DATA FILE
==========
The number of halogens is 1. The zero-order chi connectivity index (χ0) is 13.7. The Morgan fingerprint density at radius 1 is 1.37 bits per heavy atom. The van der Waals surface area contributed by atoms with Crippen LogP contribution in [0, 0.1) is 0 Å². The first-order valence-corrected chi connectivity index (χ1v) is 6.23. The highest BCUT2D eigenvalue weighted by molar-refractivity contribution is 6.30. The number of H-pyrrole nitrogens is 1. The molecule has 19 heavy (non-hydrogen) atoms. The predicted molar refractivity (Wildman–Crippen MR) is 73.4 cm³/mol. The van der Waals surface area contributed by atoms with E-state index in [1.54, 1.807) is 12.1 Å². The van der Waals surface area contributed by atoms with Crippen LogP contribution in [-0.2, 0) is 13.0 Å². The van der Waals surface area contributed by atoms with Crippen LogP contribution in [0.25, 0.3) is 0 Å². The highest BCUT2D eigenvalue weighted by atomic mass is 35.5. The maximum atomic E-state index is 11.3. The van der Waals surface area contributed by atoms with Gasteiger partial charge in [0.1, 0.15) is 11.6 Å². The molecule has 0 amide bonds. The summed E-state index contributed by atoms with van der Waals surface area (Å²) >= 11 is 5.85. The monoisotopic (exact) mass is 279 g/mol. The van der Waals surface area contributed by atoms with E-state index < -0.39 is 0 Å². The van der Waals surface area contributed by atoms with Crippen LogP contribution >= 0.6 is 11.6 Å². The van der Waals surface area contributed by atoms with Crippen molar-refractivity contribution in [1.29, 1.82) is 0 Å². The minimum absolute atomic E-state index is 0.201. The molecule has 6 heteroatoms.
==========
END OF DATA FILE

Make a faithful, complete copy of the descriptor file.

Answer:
The number of halogens is 1. The zero-order chi connectivity index (χ0) is 13.7. The Morgan fingerprint density at radius 1 is 1.37 bits per heavy atom. The van der Waals surface area contributed by atoms with Crippen LogP contribution in [0, 0.1) is 0 Å². The first-order valence-corrected chi connectivity index (χ1v) is 6.23. The highest BCUT2D eigenvalue weighted by molar-refractivity contribution is 6.30. The number of H-pyrrole nitrogens is 1. The molecule has 19 heavy (non-hydrogen) atoms. The predicted molar refractivity (Wildman–Crippen MR) is 73.4 cm³/mol. The van der Waals surface area contributed by atoms with E-state index in [1.54, 1.807) is 12.1 Å². The van der Waals surface area contributed by atoms with Crippen LogP contribution in [-0.2, 0) is 13.0 Å². The van der Waals surface area contributed by atoms with Crippen LogP contribution in [0.25, 0.3) is 0 Å². The highest BCUT2D eigenvalue weighted by atomic mass is 35.5. The maximum atomic E-state index is 11.3. The van der Waals surface area contributed by atoms with Gasteiger partial charge in [0.1, 0.15) is 11.6 Å². The molecule has 0 amide bonds. The summed E-state index contributed by atoms with van der Waals surface area (Å²) >= 11 is 5.85. The monoisotopic (exact) mass is 279 g/mol. The van der Waals surface area contributed by atoms with E-state index < -0.39 is 0 Å². The van der Waals surface area contributed by atoms with Crippen LogP contribution >= 0.6 is 11.6 Å². The van der Waals surface area contributed by atoms with Crippen molar-refractivity contribution in [1.29, 1.82) is 0 Å². The minimum absolute atomic E-state index is 0.201. The molecule has 6 heteroatoms.